Portland State seniors transform Naito Parkway into cycling- and walking-friendly throughway for Rose Festival

Portland Transportation Commissioner Steve Novick speaks at the opening of the Naito Pilot Project May 19. The project, designed by Portland State University students, creates temporary walking and bicycling lanes on Naito during the Portland Rose Festival.

Portland State University today announced that the city of Portland will implement a student design to make one of downtown Portland’s busiest roads safer and more accessible to multimodal traffic.

The “Naito Pilot Project” is a civil engineering senior capstone sponsored by Better Block PDX, the local chapter of a national organization committed to the revitalization of urban spaces. The objective of the project is to increase access for pedestrians and bicycles without disrupting vehicle traffic.

Naito Parkway, a 3.1 mile stretch of arterial road, runs along the west bank of the Willamette River and is the subject of mounting safety concerns. Sidewalks on the east side of the street are not continuous for large stretches and bicycle lanes start and end abruptly. Such issues are exacerbated when large crowds are drawn to the waterfront for events.

“Our city engineers were impressed by the level of quality that the university’s students produced in their traffic control plan,” said Portland City Commissioner Steve Novick, who publicly announced plans to implement the Naito Pilot Project at a press conference today. “I am proud that Portland State University is teaching its engineering students the value of utilizing their skills to create public space, improve safety, and engineer an environment conducive to better health.”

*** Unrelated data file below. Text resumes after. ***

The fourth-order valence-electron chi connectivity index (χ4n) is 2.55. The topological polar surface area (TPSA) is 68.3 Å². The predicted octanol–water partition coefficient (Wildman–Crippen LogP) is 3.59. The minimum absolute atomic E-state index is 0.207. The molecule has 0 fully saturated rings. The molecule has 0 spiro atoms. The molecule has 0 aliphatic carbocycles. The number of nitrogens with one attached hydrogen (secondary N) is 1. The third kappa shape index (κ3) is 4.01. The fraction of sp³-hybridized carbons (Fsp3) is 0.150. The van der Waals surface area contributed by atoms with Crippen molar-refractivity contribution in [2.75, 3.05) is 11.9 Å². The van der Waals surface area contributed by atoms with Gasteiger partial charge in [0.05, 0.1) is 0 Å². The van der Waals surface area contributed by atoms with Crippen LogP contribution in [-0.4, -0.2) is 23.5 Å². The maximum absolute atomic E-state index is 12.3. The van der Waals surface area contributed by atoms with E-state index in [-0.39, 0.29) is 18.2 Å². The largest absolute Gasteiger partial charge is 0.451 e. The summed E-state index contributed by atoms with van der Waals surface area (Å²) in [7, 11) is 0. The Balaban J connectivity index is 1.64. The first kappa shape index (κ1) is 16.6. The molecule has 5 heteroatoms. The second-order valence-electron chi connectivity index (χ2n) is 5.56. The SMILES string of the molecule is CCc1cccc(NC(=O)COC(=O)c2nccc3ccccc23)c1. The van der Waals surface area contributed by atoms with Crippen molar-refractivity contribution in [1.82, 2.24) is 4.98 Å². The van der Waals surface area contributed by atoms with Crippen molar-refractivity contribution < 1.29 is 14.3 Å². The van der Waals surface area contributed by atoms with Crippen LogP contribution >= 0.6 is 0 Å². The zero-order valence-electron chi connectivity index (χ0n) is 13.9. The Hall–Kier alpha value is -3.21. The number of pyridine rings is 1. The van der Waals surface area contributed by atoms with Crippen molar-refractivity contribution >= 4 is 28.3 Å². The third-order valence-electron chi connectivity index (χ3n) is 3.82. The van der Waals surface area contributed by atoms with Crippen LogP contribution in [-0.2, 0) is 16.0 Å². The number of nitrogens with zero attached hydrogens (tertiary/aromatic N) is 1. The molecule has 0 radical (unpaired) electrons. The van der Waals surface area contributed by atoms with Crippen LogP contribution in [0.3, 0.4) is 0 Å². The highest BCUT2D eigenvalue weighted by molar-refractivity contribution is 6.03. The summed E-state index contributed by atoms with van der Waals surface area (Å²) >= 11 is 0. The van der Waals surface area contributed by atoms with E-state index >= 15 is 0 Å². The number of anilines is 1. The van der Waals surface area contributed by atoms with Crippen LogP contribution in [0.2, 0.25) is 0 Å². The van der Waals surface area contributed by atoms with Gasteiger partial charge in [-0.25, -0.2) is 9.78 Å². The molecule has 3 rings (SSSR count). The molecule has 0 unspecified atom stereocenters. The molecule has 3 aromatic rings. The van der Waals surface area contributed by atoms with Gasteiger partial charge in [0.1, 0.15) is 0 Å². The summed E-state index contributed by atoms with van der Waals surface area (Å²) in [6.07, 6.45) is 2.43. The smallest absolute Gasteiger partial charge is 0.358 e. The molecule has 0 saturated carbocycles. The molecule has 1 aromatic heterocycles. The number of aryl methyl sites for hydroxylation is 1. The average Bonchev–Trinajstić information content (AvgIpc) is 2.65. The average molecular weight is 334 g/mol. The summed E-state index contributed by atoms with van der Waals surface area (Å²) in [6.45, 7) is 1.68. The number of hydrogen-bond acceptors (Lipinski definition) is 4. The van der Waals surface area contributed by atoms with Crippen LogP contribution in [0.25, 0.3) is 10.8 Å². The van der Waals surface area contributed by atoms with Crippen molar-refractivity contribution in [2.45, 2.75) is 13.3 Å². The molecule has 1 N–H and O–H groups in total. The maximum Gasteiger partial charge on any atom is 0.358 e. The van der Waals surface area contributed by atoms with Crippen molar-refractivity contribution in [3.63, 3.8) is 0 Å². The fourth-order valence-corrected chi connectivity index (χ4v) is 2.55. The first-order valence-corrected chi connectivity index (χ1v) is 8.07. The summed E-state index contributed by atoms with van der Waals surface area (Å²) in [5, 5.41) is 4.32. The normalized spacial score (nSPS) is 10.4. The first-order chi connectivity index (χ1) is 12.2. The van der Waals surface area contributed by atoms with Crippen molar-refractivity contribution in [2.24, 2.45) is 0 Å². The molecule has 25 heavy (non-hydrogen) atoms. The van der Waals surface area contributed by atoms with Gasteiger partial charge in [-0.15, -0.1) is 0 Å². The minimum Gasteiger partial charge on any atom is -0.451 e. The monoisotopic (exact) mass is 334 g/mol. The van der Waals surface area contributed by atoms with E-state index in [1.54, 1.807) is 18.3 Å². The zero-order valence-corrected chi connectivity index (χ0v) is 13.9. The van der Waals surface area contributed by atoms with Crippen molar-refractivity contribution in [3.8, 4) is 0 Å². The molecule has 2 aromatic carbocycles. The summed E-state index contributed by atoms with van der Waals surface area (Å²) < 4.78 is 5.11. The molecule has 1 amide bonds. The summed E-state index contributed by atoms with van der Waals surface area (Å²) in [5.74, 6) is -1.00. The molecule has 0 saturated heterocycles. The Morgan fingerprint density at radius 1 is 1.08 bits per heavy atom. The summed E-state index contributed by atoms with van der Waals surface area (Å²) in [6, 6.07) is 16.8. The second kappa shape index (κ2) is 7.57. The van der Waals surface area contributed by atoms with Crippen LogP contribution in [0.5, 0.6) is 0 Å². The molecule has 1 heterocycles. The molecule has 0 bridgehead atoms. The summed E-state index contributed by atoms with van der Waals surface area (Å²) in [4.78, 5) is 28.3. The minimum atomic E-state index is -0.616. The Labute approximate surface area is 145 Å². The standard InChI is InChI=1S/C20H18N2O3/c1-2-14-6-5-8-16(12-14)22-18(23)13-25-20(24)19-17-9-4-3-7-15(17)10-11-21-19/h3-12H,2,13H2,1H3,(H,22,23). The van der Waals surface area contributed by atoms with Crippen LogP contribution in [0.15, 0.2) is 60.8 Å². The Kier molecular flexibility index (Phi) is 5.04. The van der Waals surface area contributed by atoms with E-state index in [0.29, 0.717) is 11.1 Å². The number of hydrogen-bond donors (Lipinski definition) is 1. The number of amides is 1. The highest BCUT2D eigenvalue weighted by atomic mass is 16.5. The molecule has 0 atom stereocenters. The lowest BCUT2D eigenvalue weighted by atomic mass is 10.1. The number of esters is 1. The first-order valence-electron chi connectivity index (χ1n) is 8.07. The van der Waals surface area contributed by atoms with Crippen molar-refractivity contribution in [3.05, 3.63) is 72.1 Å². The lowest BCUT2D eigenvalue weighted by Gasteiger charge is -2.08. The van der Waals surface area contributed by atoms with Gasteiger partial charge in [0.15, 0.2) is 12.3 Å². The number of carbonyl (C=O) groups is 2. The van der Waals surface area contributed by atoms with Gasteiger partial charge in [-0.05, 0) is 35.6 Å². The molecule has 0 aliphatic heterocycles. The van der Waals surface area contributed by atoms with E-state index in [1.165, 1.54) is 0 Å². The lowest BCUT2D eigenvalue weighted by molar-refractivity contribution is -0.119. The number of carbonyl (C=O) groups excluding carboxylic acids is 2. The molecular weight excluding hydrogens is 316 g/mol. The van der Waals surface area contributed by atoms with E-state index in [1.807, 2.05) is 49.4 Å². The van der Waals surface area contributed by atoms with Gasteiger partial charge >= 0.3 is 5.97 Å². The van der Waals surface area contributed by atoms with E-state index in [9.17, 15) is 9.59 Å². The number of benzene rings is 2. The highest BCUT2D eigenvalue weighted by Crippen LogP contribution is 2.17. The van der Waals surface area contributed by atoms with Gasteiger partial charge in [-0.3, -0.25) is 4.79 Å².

The temporary demonstration is set to run from May 22 to June 5, coinciding with the Portland Rose Festival. The Naito Pilot Project site will span a 0.6 mile stretch of roadway from Southwest Salmon Street to Northwest Couch Street. 

“As students, we never anticipated that so many different groups in the community would take an interest in something we worked on,” said Gwen Shaw, a senior civil engineering student and leader of the capstone team. “It’s an extremely satisfying feeling knowing that something we put so much work and time into has the potential to make a real difference for the people of Portland.”

Portland State is nationally recognized for its community engagement learning model. Through its Senior Capstone program, student teams partner with local organizations to tackle civic challenges. Participation in a senior capstone project is a graduation requirement for all PSU undergraduate students.

The University is also home to Transportation Research and Education Center (TREC), which has long worked to evaluate the city’s transportation innovations. TREC, and its multimodal transportation data archive Portal, will support data collection and analysis from the pilot project.

“The city, with its willingness to try new approaches to make walking and cycling safer and more frequent, makes an ideal research partner,” said TREC Director Jennifer Dill. “We get to study these treatments in the real world and they get the scientific basis to evaluate the success of their efforts,” Dill said.

While there is no commitment to any design changes to the roadway when the pilot project ends, the city will examine the results closely.

“If officials decide to pursue permanent changes to Naito, they’ll have the data to support their decision,” Dill said.

Implementation of the pilot project is made possible with support from the City of Portland, Portland Bureau of Transportation, Better Block PDX, People for Bikes, Oregon Walks, AARP, METRO, CLIF Bar and the Portland Rose Festival.  


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